Kimberly Vonnahme, NDSU associate professor of animal sciences, and Larry Reynolds, University Distinguished Professor of animal sciences, recently helped organize the Triennial Symposium on Animal Reproduction, which is scheduled for July 12 during the annual meeting of the American Society of Animal Science in Orlando, Florida.
The symposium has been held since 1953 and is an important venue for presenting the latest findings related to reproduction in farm animals.
Vonnahme chaired the Organizing Committee and Reynolds was a committee member.
Reynolds will give the introduction and summary talks at the symposium. In addition to Reynolds, there will be six speakers from throughout the U.S. and one presenter from the United Kingdom. The symposium also will include the presentation of the L.E. Casida Award for excellence in graduate education, which has been awarded at each symposium since 1985.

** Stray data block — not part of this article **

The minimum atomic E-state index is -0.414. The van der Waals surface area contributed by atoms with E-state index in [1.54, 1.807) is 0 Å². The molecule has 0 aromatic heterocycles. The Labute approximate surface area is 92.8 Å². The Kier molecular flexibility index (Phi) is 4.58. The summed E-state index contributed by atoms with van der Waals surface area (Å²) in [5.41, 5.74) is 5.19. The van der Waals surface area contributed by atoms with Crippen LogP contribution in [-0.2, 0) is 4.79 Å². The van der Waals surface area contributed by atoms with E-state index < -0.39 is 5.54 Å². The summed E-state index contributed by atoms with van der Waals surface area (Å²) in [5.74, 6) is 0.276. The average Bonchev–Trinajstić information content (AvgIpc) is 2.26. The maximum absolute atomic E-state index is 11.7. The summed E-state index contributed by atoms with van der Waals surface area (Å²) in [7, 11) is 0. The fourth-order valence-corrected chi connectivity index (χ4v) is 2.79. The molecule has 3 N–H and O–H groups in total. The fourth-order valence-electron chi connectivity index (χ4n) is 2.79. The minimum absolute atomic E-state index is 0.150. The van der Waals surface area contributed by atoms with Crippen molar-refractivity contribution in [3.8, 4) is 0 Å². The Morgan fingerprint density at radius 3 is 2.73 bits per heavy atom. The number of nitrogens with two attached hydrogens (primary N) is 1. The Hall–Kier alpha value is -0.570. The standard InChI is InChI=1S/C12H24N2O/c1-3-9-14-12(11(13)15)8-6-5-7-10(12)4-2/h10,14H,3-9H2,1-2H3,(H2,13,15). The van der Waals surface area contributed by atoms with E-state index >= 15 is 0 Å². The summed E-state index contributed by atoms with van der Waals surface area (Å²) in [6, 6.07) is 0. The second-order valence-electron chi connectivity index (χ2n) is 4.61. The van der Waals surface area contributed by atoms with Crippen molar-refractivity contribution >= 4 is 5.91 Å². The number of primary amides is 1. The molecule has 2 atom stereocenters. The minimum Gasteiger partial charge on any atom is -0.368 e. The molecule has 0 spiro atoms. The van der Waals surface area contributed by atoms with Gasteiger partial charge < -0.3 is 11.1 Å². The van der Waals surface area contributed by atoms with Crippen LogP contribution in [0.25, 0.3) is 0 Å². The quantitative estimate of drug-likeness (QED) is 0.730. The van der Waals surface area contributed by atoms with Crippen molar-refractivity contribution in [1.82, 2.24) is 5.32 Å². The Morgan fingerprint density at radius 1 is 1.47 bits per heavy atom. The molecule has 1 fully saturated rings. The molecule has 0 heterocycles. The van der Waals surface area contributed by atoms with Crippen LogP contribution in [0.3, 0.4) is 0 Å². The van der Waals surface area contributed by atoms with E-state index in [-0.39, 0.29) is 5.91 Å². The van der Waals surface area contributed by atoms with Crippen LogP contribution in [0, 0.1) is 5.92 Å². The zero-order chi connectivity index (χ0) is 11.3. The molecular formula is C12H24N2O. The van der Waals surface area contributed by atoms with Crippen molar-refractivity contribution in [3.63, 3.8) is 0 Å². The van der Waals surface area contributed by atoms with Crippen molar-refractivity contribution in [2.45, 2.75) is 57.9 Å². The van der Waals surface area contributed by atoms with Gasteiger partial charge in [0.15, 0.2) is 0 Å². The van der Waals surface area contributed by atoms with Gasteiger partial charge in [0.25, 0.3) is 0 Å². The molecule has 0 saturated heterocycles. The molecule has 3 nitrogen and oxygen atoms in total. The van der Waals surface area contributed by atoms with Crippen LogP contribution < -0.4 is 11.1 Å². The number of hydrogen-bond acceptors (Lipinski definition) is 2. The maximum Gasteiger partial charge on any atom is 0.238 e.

“This symposium will highlight the profound effects of the pre- and post-natal environment on reproduction in farm animals as adults, and even across generations,” said Vonnahme. “If we can understand the basis of those effects, we may be able to improve reproductive performance.”
The symposium will emphasize state-of-the-art information on topics related to "Developmental Programming of Fertility.” Developmental programming involves such topics as poor maternal nutrition that affects development of the fetus and infant and has long-term effects on those individuals as adults. Presentations will discuss the effects of heifer development systems on lifetime productivity, effects of prenatal and immediate postnatal nutrition on reproductive characteristics in bulls, nutritional programming of reproductive function in heifers, environmental contaminants and developmental programming of reproduction and reproductive behavior in livestock and vertebrate models.
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